After the Brazilian government news agency went out on a limb telling the world that Hugo Chavez was heading to Sao Paolo for chemotherapy,
now Hugo says that he’ll go to Cuba instead. I guess he can’t be away from the puppet master,
Chavez Chooses Cuba for Chemotherapy
Venezuelan President Hugo Chavez said he’ll return to Cuba today to receive chemotherapy, ending rumors he was considering Brazil as an alternative venue for cancer treatment.
“I’m going to begin the second stage of this slow and complex process of recuperation,” Chavez, 56, said yesterday on state television. “The second stage will start with chemotherapy that has already been planned in scientific detail.”
He should be on his way right now,
Congress voted unanimously today to approve Chavez’s plan to depart for Cuba at 3:30 pm New York time.
That’s the Venezuelan Congress, who had to approve Chavez’s remaining in power while being abroad for extended periods of time.
Clearly, Cuba’s advantage over Brazil is total news blackout,
“In Cuba, he has the security that nobody will ever know exactly what he has,” said the former official, who added said that he had been told by a senior Spanish diplomat that two Spanish doctors will be attending Mr. Chávez in Havana.
Pajamas Media posts the video of the announcement, where he purportedly quotes Nietzsche, adding also that he had a “baseball-size tumor” operated on,
Considering that the announcement from Brazil had to have been in the works for a while, and that Paraguayan president Fernando Lugo has traveled to Brazil for his own cancer treatment, Fidel may be the one calling the shots (emphasis added),
It is unclear what tipped the decision. From a technical point of view Chavez would be better off in Brazil, Venezuela or a country like Canada, the quality and size of cancer treatments in these three countries is considered to be much more advanced than that of Cuba, even if in Cuba, he could be taken care off by doctors of other nationalities. It is likely that in the end ideology tipped the decision Cuba’s way. I am sure that Fidel Castro and Chavez’ brother Adan put a lot of pressure on the Cuban choice. An isolated Chavez in Havana is much more under control than one in Sao Paulo in a private hospital. Those that have the most to lose, will now control the day to day life of the Venezuelan President and, indirectly, over the country.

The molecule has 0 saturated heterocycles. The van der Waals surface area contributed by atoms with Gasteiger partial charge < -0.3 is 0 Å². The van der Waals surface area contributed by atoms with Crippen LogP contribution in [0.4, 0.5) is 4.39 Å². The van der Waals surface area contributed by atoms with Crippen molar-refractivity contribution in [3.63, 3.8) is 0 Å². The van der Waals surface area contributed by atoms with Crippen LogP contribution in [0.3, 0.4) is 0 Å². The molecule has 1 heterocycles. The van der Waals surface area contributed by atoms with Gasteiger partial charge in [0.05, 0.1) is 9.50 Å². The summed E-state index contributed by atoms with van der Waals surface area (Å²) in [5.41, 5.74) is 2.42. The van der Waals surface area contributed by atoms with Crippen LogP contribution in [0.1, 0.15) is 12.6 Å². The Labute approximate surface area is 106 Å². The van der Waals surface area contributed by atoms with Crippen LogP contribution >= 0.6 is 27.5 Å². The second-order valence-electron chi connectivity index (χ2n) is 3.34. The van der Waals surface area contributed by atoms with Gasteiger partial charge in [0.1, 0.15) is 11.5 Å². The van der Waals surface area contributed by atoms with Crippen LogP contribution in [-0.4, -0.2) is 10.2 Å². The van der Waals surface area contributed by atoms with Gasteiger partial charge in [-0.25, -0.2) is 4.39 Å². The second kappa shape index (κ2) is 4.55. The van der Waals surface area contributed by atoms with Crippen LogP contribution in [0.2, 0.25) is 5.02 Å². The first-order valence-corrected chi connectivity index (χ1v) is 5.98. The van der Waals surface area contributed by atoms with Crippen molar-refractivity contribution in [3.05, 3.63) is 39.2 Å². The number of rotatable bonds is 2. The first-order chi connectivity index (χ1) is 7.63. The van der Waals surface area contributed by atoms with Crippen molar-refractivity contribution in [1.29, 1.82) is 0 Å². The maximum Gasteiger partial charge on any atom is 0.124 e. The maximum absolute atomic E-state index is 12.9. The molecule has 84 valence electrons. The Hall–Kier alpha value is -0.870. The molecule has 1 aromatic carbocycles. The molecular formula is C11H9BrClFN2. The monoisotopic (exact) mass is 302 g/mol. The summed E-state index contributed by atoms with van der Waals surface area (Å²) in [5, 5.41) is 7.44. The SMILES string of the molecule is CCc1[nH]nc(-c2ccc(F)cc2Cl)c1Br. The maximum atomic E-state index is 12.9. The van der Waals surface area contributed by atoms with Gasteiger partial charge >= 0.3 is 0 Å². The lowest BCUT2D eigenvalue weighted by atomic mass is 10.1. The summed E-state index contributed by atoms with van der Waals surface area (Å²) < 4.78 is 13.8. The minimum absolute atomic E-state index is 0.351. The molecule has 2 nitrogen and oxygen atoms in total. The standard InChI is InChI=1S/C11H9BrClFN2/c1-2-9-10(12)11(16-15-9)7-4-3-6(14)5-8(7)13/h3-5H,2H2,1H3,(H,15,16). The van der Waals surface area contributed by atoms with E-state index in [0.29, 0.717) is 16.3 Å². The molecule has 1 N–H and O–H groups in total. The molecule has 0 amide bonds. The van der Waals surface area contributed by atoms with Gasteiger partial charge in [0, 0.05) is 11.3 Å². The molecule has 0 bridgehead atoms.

Additionally, there’s the propaganda factor,
Analysts said Mr. Chávez may have decided to go to Cuba for treatment for political reasons more than medical ones. Seeking medical treatment at a private hospital in São Paulo could offend Mr. Chávez’s Cuban allies, Fidel and Raúl Castro, who have long touted their hospitals as a socialist success story.
While Mr. Chávez often lauds Cuban doctors, switching from Cuban to Brazilian care would have suggested the Cubans aren’t capable of world-class care.
Chavez is touting Cuba’s medical reputation at his own country’s expense,
Still, the fact that Mr. Chávez is leaving Venezuela to continue his treatment suggests that hospitals in Venezuela weren’t considered a serious option. That, analysts said, underscores the turmoil in both the public and private medical sectors during the Chávez years—and a deep animosity between Mr. Chávez and the country’s highly educated doctors.
A parallel network in Venezuela of free primary-care clinics, called Barrio Adentro, staffed by Cuban doctors, has provided quicker access to millions of poor. At the same time, it has pulled much-needed resources from the mainstream hospital system, says José Félix Oletta, a Venezuelan health minister under a previous administration.
Deteriorating working conditions coupled with notoriously low pay has driven Venezuelan doctors to jobs overseas, he said. “Venezuela medical professionals who are well-qualified are receiving very little money compared to other countries,” he added.
Despite the brain drain, top Venezuelan doctors say Mr. Chávez would get excellent treatment in Venezuela for all but the rarest sort of tumors. Although Mr. Chávez has attacked private doctors during his term in office, calling them mercenaries, his animosity toward them wouldn’t affect his treatment, doctors insist. “We are physicians,” said one prominent doctor.
While you can rest assured that the Castros will ensure that their pupil gets the best medical care Venezuelan oil money can provide, it would be ironic that Chavez’s undoing comes as a consequence of this decision.
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